Did you think the Republican Party had cornered the market on racism, nativism and ethnic demagoguery? If so, think again.
That is the GOP's modus operandi when it comes to the immigration issue. In an ugly trend that started in the Southwest in the 1990s but has now moved on to the South and Midwest, Republicans have learned to scare up votes by exploiting fear of changing demographics and the anxiety that many Americans have about an "invasion" of illegal immigrants across the U.S.-Mexico border.
But this fear of foreigners has proven just effective enough that Democrats are now borrowing the GOP's playbook to advance their own causes.
Here's the difference: The voters who fear-mongering Democrats want to manipulate aren't so much afraid of what worries many conservatives -- that immigrants are supposedly lowering our standard of living, changing the country's complexion and weakening our sense of national identity. They're more afraid that foreign workers -- either here in the United States or even in their home countries -- are going to take their jobs, lower wages, or prove so attractive to companies and factories that jobs go overseas.
In other words, the fears aren't cultural; they're economic. But the way that Democrats exploit those fears is still the same: racism, nativism and ethnic demagoguery.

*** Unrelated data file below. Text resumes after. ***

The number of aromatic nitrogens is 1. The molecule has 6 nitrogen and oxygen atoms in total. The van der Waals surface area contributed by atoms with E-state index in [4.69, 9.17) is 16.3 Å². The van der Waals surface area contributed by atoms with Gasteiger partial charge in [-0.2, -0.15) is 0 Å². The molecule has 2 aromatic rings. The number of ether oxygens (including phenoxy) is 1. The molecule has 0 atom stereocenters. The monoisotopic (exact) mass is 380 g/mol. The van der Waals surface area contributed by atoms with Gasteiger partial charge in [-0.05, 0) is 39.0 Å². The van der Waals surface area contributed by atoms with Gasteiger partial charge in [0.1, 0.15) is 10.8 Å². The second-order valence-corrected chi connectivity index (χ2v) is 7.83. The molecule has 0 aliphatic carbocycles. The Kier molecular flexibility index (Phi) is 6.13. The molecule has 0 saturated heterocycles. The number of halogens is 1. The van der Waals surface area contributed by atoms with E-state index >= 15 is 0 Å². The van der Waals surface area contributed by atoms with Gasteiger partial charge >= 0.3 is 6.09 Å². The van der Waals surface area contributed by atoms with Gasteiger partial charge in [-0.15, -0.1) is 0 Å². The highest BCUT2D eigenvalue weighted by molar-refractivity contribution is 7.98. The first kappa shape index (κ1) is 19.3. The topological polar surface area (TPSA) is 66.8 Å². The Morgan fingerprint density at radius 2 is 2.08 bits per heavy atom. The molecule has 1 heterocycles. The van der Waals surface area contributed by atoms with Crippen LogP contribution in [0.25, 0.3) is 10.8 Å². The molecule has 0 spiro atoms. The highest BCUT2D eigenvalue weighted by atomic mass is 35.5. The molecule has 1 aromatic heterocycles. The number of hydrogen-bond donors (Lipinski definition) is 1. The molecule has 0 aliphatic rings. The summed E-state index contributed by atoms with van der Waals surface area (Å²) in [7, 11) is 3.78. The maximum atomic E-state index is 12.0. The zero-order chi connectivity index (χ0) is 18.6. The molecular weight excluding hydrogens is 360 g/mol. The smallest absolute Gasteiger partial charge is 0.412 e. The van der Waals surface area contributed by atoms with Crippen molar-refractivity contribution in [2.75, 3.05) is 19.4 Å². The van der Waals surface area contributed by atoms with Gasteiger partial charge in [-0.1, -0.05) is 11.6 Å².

Which takes us to Kentucky, where a super PAC allied with Democrats recently took the low road in attacking its No. 1 Republican target: Senate Minority Leader Mitch McConnell.
In a juvenile and insulting display, Progress Kentucky recently resorted to anti-Chinese fear mongering to stir public resentment against McConnell. The goal might be to soften up the Republican a bit before his 2014 re-election campaign, where he could find himself running against Hollywood actress Ashley Judd.
Politics is about finding your opponent's soft spot and then pounding away at it like Joe Frazier. Progress Kentucky thinks that McConnell's soft spot is that he has -- gasp! -- an Asian-American wife, who happens to be former Labor Secretary Elaine Chao.
The group has been pounding away at this absurd idea that McConnell's wife's ethnic heritage (Chao was born in Taiwan and came to the United States with her family when she was 8 years old) has led him to support outsourcing jobs to -- wait for it, wait for it -- China.
In a February 14 tweet that was "re-tweeted" several times, Progress Kentucky said this about Chao: